At last it reaches the cinemas ‘ Especiales ‘ (‘Hors normes’, 2019), the closing film of the last Cannes Festival. Since then, the new work by Eric Toledano and Olivier Nakache received the audience award at the 67th San Sebastian competition, became a box office success in France and was nominated for eight Cesar Awards (this Friday the controversial gala is celebrated ).

Like ‘ Intocable ‘ (‘Intouchables’, 2011), the phenomenon for which Toledano and Nakache became known, ‘Specials’ relies on two great protagonists to tell a story based on real events where the drama is lowered with a hopeful vision of life and constant doses of humor, making the raw reality of the characters digestible.

Delivered and compelling, Vincent Cassel and Reda Kateb lead the film’s cast as Bruno and Malik, two friends whose lives revolve around sheltering and helping autistic children and teens. They are the managers of two non-profit organizations that deal with extreme cases, young people with problems left to their own devices, with nowhere else to go.

‘Specials’ turns the material of an intense drama into a wonderful “feel good movie”

After learning first-hand about the daily work of these professionals, Toledano and Nakache rely on their observations and authentic stories to draw portraits of their characters and orchestrate a drama that feels true at all times. An inspired casting and a simple staging with realistic and nervous narration, which reflects the mood and a tone reminiscent of the documentary, fit this objective.

The charismatic Bruno and Malik serve as a guide to introduce the public to the settings, conflicts and characters in this story, although the action is divided to present the circumstances of several of those homeless boys and their efforts to learn, improve, overcome their obstacles or at least be able to function with them, and become profitable citizens. In this way we care and suffer more for them.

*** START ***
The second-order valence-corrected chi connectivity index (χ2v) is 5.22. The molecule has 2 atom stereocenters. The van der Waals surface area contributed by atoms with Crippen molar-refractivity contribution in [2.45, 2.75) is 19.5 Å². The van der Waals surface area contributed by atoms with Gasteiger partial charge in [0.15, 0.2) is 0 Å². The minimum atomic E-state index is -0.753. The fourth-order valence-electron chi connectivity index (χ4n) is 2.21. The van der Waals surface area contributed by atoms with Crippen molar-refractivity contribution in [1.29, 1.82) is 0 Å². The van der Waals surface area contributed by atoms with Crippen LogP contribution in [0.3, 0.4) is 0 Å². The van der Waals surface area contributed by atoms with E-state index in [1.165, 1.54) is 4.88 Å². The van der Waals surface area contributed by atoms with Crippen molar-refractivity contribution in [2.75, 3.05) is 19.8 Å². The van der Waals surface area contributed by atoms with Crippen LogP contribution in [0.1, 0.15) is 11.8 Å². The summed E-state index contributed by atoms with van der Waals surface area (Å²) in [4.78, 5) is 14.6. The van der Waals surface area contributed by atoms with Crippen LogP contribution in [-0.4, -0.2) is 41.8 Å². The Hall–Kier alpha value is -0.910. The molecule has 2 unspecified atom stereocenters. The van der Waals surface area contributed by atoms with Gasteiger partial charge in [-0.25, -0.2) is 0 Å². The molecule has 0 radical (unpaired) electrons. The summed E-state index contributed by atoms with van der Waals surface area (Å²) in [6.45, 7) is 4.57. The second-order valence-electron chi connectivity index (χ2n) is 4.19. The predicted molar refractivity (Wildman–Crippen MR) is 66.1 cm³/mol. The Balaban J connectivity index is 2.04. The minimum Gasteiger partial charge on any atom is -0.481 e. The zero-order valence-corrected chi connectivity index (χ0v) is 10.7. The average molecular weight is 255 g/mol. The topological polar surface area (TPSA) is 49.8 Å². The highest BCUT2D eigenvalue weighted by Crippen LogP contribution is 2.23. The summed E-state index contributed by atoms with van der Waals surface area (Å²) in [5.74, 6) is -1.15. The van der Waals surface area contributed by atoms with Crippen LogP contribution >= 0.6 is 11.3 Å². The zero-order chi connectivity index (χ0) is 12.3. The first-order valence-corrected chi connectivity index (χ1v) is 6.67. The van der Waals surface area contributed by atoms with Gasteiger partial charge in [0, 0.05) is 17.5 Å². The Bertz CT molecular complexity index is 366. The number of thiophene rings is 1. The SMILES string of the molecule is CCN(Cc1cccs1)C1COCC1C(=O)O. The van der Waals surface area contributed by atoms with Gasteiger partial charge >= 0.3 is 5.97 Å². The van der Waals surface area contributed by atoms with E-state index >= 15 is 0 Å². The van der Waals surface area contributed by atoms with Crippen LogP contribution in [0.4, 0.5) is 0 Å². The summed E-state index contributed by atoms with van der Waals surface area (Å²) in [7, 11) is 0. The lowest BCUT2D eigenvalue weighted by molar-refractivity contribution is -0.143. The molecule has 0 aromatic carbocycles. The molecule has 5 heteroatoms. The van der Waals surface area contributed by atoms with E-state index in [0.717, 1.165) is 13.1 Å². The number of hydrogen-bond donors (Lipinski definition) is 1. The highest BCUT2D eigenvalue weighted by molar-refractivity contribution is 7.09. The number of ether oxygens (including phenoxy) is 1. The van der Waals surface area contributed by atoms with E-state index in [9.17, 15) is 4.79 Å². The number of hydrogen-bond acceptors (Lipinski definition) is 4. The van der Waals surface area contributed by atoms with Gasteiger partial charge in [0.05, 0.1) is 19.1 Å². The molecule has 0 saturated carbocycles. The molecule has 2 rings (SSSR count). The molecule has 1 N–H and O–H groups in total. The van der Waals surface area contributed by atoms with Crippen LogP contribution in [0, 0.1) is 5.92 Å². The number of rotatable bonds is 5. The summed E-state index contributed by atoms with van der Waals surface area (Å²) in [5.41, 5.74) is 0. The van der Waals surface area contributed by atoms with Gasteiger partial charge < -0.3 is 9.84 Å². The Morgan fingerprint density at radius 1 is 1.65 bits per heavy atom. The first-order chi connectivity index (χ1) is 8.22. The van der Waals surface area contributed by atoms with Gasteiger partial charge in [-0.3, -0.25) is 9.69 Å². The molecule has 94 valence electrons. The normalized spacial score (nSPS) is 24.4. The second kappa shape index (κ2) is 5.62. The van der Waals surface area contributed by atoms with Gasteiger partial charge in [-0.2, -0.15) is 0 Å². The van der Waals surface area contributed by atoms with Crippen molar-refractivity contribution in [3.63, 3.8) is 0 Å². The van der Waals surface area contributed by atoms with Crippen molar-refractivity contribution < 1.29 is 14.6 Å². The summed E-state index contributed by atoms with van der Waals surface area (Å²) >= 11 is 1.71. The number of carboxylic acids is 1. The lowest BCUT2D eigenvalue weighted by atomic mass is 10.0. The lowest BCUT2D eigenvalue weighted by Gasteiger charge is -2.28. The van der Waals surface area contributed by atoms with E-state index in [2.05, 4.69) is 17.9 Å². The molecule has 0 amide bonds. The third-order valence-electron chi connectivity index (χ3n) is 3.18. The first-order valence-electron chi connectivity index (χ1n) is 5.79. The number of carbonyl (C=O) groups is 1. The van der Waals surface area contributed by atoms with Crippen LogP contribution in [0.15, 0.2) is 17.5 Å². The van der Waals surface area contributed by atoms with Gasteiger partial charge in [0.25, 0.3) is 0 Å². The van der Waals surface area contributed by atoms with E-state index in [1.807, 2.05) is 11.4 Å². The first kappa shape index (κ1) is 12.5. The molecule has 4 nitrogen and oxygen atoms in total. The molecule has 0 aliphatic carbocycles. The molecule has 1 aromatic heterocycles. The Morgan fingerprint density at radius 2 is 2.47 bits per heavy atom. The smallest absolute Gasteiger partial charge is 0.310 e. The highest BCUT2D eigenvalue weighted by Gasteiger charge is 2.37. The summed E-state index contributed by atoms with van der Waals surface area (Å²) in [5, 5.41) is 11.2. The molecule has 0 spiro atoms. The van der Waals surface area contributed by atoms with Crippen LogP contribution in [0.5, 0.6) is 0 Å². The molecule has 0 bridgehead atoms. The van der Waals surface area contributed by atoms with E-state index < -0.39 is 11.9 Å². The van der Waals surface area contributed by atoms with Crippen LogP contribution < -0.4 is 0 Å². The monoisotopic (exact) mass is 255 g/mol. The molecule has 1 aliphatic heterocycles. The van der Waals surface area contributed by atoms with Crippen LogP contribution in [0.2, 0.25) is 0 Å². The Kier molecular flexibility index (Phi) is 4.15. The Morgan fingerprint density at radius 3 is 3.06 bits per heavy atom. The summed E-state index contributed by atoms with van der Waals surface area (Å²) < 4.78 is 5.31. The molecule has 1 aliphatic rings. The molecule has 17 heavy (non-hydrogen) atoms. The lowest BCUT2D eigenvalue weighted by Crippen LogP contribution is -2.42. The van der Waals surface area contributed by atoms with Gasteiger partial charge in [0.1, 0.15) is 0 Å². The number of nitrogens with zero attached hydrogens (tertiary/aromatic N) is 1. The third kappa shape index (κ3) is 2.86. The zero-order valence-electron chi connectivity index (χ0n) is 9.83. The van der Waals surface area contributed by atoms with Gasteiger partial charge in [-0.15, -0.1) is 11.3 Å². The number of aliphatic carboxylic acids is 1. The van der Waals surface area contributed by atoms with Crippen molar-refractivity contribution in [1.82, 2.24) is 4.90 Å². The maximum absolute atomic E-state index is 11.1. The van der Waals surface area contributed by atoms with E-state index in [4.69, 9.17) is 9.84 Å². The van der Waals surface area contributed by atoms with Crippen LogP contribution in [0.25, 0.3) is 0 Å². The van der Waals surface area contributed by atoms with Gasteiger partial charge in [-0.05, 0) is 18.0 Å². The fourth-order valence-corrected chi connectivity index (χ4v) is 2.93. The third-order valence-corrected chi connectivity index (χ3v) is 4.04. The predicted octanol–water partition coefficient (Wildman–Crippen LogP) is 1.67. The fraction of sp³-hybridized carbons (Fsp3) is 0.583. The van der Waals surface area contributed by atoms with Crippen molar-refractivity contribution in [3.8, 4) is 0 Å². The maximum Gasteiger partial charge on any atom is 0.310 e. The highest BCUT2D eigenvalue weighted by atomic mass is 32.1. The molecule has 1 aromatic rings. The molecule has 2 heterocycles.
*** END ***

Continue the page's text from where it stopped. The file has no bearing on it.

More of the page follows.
And while the boys fight their battles, ‘Specials’ shows how this work affects caregivers, with special emphasis on the deterioration of Bruno’s personal life, unable to disconnect and worry about other well-being than that of his proteges. All this provides the human and intimate facet that the film needs to generate empathy and connect with what happens on screen.

To further complicate matters, a government investigation is underway that threatens to close the center led by Bruno, who fights desperate situations with desperate measures such as employing caregivers without official qualifications or neglecting accounting and accumulating debt. This bureaucratic conflict, expressed in a somewhat simplistic way, accentuates the tension in an intense film with a clear message of protest.

The harsh reality of these reception centers is highlighted, but above all, their need because they are the last refuges for many young people. Of course, Eric Toledano and Olivier Nakache are not subtle filmmakers; They need to underline and backslide on key themes, always leading the audience and drawing on those conventional joyous scenes with upbeat, motivating music to de-emphasize the story. However, they have been left with a highly prized, endearing and moving film. It is worth it, especially for its two excellent protagonists.